Of course I needed backup, and I know just the person.
His car is angry at me for some reason, look at its face.

Out it comes once again then, this engine is about to be in a third shell.

There we go! Free at last.

I cleaned up the CGA3 a bit while it was easy to.

Now for my new car. It's very weird to see them in switched positions on my driveway!

Out it comes!

Time to mix and match parts. We took the best condition mounts, panels and other things.
The CG10 flywheel (left) weighs significantly less than the CGA3 one on the right. So we took the CG10.

As for the crank pulley, the CGA3 one (top) is much heavier as it's not hollow. Again we went for light.
Didn't get any photos but we went for the CG10 gearbox too.

Didn't get many photos as we were so busy. I had work the next morning and we weren't done until... that morning.
Also going abroad the next day all the way until JAE so it really was now or never.
We got it in though.

Everything worked fine. It seemed that the MAF sensor was faulty, as the engine was hesitating under power, and after unplugging it it suddenly became strong. The ECU can just guess the air in for now. Must be the culprit for my engine management lights in the past, which would happen if using light throttle at 50mph consistently. Both on this engine and the CG10. I have one more I could try using on a spare throttle body, but I may as well get a new one that has lots of life and works perfectly.

This engine is awesome. There's so little rotational mass that it is so much more free to deliver power. Originally it had AC, with that gone there's one less thing attached buy pulley to the crank, and that AC bracket was silly heavy. A much lighter flywheel and crank pulley give the best effect. The engine is now mated to a CG10 gearbox too which has a slightly different final drive (and I think the gear ratios differ a little). The lighter wheels and smaller tyres also greatly help deliver power.
This car has become an absolutle blast to drive now.
I just need to get used to how much easier it stalls. Also the idle is pretty lumpy, but that could partly be because of the MAF being unplugged.
It is bucking violently when I try to slowly creep forward or reverse which I'll need to learn to tame. All worth it for that power delivery though.

Right, time to go see how my N13 is doing.

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I'm impressed at just how much energy you have dude. It's p*ssing it down and you're at work and going abroad tomorrow and still found the time to swap an engine, these days i'm stopping on my way home to put fuel in and I'm sighing at the 5 minutes it takes to brim the tank and queue up like that's too big of a job :ROFLMAO:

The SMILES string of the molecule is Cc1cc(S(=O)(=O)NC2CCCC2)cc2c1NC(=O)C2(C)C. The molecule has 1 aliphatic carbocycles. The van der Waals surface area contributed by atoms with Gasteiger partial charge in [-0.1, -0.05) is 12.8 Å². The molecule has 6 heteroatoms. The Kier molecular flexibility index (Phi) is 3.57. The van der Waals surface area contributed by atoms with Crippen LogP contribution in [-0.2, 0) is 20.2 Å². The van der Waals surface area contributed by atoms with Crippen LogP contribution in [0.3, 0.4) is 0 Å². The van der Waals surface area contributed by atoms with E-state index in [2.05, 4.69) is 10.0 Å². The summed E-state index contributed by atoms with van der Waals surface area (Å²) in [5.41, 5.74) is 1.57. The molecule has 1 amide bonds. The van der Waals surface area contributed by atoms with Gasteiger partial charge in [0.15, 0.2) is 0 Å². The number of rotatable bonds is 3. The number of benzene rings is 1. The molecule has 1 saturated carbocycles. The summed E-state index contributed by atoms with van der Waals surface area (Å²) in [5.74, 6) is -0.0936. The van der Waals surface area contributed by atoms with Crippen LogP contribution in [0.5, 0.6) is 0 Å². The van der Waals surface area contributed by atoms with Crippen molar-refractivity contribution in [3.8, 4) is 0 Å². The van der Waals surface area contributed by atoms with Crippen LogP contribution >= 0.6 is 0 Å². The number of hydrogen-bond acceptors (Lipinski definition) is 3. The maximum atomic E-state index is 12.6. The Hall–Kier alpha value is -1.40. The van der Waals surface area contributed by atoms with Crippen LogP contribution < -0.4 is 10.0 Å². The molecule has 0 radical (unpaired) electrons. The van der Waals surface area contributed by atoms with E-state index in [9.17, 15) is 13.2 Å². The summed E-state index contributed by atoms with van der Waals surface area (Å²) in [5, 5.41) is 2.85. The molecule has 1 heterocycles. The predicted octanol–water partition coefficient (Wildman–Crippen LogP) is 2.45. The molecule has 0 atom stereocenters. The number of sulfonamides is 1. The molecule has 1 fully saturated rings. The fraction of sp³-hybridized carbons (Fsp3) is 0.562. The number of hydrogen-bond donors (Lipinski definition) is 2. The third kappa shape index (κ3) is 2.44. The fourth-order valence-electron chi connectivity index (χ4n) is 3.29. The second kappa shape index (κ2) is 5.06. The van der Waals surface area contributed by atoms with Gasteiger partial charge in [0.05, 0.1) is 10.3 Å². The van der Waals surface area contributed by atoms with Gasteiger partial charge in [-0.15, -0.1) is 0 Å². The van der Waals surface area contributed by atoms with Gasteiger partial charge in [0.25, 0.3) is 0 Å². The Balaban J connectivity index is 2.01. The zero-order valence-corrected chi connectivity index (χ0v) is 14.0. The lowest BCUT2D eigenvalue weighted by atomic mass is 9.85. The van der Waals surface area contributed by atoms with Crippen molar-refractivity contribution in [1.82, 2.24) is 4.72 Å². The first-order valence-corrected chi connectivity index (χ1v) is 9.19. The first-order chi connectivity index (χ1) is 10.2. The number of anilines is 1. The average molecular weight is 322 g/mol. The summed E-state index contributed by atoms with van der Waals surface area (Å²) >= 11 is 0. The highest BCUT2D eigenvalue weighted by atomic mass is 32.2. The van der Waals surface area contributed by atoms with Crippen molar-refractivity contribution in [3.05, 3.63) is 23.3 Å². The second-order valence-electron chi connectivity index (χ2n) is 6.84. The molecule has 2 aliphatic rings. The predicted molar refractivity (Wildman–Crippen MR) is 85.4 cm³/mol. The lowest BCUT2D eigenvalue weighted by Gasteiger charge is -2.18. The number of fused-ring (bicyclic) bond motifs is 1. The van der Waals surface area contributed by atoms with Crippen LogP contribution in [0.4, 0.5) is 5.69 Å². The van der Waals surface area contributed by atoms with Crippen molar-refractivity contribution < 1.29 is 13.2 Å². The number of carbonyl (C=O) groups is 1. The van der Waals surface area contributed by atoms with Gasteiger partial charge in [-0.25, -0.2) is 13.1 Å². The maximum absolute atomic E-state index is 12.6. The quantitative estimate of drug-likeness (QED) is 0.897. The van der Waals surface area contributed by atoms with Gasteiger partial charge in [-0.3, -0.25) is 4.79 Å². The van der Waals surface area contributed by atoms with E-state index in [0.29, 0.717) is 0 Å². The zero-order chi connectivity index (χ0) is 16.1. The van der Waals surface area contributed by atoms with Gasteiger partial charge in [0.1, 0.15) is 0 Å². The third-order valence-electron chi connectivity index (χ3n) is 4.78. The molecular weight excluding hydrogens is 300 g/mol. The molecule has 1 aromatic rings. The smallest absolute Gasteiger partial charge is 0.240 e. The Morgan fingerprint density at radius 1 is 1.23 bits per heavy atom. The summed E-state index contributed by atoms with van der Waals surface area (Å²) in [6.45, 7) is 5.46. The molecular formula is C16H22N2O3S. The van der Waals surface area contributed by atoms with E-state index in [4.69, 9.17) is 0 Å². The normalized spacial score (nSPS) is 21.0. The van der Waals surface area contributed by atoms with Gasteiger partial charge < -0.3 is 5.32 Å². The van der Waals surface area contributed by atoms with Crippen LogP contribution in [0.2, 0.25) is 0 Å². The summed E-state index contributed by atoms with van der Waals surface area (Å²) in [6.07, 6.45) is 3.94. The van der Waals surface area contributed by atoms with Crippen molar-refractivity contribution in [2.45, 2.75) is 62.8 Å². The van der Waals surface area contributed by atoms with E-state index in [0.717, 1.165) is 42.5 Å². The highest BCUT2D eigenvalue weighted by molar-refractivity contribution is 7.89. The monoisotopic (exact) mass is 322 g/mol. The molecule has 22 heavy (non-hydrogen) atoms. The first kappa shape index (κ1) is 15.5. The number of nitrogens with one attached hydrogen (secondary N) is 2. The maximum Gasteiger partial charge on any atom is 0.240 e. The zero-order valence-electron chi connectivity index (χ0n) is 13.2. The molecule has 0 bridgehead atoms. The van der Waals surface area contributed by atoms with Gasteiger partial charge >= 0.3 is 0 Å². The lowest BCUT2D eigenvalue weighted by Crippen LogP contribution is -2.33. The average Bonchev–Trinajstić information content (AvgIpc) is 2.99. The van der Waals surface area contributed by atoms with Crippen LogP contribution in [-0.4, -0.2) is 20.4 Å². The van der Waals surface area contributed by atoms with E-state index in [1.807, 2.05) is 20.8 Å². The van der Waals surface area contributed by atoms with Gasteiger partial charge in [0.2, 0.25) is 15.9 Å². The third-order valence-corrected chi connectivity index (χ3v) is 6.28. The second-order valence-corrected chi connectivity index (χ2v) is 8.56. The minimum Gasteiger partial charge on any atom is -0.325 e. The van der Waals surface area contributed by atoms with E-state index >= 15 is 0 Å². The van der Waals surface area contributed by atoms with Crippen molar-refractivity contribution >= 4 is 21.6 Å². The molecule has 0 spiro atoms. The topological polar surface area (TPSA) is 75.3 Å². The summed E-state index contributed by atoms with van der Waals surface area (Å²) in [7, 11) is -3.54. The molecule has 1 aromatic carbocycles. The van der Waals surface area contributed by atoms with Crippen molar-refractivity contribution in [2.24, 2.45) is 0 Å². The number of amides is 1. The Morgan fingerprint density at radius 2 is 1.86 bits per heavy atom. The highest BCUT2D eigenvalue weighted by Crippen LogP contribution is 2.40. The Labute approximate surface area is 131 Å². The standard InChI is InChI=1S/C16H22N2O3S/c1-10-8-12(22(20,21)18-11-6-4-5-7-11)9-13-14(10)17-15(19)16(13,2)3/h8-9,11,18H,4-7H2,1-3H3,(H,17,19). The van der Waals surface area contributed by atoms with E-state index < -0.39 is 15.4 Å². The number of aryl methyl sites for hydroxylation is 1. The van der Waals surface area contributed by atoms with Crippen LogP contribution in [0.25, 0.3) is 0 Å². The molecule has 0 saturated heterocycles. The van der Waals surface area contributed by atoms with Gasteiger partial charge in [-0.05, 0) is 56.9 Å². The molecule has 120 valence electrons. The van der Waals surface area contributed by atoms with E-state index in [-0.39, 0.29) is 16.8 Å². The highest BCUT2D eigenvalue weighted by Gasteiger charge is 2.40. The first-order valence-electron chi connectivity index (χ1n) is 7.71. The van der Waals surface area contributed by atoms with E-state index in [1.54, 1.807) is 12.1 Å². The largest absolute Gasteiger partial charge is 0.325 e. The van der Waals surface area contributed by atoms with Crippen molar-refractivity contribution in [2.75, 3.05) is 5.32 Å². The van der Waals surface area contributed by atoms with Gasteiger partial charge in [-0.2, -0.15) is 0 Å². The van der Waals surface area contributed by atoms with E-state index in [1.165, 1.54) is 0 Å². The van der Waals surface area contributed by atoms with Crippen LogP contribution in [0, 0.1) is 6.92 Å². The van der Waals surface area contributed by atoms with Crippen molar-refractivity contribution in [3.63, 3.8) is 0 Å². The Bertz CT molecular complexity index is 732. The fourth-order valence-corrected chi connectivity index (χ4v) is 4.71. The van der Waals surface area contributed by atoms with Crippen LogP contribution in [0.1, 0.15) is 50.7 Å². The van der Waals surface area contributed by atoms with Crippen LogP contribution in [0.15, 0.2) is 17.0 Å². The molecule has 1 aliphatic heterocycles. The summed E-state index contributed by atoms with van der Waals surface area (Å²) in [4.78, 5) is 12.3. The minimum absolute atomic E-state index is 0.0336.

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Hi Ryan,

Car is looking wonderful. If you're coming would love to see it in person at JAE.

Keep up the good work :)
I'm impressed at just how much energy you have dude. It's p*ssing it down and you're at work and going abroad tomorrow and still found the time to swap an engine, these days i'm stopping on my way home to put fuel in and I'm sighing at the 5 minutes it takes to brim the tank and queue up like that's too big of a job
I've been inspired by MCM only having one day to do mods! Yesterday before I left I hastily added some touch-up paint that arrived a few days ago to the bonnet and mirrors.
So when I get home I have a few hours to tidy up the paint, thoroughly clean the oil and grease from all over outside and inside and finish assembling the interior (which I did a little of while I had a few minutes spare at work).
When it's now or never it really must be done! I just want my first JAE to be perfect!

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Hi Ryan,

Car is looking wonderful. If you're coming would love to see it in person at JAE.

Keep up the good work :)
I'll be there, and I can't wait for it.
Don't be too dissapointed when you see how the previous owner "cleaned" it with wire wool, you don't see it in the photos.
All the scratches for that matter, I'll try to hide them under some thick wax though.

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I'll be there, and I can't wait for it.
Don't be too dissapointed when you see how the previous owner "cleaned" it with wire wool, you don't see it in the photos.
All the scratches for that matter, I'll try to hide them under some thick wax though.

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Think I can beat you on paint haha , the pics really Catfish mine haha

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I'm going to be going a little off-topic for a bit, because it's N13 time.
Annoying when you park your car so far away, you have to take a 2-3 hour flight and like a 4 hour journey by car to get to it.
We'll see how well it does in the annual inspection, it seems to be just as we left it, other than a dash bulb flickering off.